Assistant Professor of Biomedical Engineering
Postdoctoral Training, Bioengineering, University of Washington, 2007-2009
Ph.D., Biomedical Engineering, Georgia Institute Tech. and Emory Univ. -2007
B.S., Biosystems and Agricultural Engineering, University Of Kentucky -2001
Drug delivery, regenerative medicine, RAFT polymerization, stimuli responsive polymers, intracellular delivery of biomacromolecular drugs, high resolution small animal imaging techniques, development of in vivo vascular contrast agents.
Regenerative medicine is a relatively new but rapidly expanding field geared toward stimulating the body to “naturally” (without surgical reconstruction or prosthetic implantation) repair tissues damaged by ischemia or injury. Current regenerative approaches typically involve delivery of stem cells or a single growth factor (i.e. VEGF or FGF) either directly or via gene therapy in an attempt to trigger angiogenesis and subsequent tissue recovery. Preclinical tests have generated a tremendous amount of excitement in this burgeoning field, but the initial human trials have shown modest therapeutic benefits. The overall goal of the Duvall lab is to better understand the biological and drug delivery barriers limiting the successes of the current pro-angiogenic therapies and to engineer innovative drug compositions delivered via polymer-based technologies to discover improved regenerative routes.
One thrust area in the Duvall Lab involves development of polymer-based, controlled delivery systems to efficiently achieve RNA interference and protein knockdown of gene targets that result in enhanced vascularization and healing at wound sites. The specific application currently sought strives to reprogram macrophages to produce an array of reparative factors rather than the cytotoxic secretions often released by these cells in settings of impaired wound repair such as diabetes.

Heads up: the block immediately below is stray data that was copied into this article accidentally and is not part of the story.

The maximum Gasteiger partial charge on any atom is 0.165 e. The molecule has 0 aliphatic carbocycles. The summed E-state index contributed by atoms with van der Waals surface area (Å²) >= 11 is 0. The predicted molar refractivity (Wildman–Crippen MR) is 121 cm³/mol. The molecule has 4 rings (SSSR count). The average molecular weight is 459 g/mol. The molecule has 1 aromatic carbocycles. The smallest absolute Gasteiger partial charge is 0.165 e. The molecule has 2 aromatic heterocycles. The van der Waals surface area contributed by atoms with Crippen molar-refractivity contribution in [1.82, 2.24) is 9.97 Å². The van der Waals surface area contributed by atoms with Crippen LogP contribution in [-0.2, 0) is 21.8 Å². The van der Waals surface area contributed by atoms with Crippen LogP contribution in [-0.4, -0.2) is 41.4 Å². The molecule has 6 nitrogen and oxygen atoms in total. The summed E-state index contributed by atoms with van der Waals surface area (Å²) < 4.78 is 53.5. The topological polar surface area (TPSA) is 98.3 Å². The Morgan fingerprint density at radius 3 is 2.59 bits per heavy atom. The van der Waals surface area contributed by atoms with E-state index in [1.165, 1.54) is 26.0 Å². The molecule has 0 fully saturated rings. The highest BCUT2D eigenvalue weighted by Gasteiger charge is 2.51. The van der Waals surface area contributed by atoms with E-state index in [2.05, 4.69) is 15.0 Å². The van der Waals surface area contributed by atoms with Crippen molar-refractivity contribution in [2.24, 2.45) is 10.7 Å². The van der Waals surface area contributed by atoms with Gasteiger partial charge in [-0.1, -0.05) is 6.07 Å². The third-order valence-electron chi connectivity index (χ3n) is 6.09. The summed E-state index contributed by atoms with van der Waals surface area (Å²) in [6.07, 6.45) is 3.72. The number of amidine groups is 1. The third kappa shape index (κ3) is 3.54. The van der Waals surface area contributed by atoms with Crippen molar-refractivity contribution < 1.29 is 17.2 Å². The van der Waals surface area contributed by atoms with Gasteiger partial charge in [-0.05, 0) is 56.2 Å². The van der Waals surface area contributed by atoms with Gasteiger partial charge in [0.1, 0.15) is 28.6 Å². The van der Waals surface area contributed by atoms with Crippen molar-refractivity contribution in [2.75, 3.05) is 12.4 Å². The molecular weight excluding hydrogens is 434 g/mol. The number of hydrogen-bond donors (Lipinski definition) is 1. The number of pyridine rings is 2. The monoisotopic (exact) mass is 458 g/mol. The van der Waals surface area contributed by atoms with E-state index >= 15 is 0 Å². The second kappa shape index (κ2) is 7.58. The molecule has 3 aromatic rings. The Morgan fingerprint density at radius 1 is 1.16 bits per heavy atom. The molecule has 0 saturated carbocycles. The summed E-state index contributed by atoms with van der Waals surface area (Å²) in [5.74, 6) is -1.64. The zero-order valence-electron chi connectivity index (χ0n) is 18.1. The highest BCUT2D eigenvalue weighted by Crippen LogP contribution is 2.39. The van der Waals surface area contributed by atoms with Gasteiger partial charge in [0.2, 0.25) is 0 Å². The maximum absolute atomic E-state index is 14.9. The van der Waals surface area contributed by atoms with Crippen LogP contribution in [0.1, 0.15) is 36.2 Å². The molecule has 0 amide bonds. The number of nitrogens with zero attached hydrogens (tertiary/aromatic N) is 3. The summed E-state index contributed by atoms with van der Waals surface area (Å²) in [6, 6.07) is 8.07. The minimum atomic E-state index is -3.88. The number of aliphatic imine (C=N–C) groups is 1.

A second focus of the Duvall Lab is to engineer systems to better harness the regenerative potential of paracrine factors secreted by stem cells. Stem cells have been shown to enhance angiogenesis and healing of tissues through the paracrine effects of their secreted factors on the cells in their immediate surroundings. However, current clinical stem cell delivery approaches often result in poor cell survival and engraftment at injection sites. The Duvall laboratory seeks to harvest the regenerative secretome of stem cells cultured in vitro and to design and optimize synthetic approaches to deliver these factors in a controlled manner at localized sites of ischemia or injury. Complementary experiments characterize the stem cell secretome and its properties and compare/optimize stem cell sources for application to various models of ischemia and injury.
The Duvall lab is housed within an approximately 2000 ft2 Biomaterials Laboratory shared with Professor Hak-Joon Sung in the Stevenson Center. This collaborative research environment contains the multidisciplinary expertise and equipment necessary to carry out cutting edge research that covers the full spectrum of synthesis, characterization, and biological testing of regenerative biomaterials.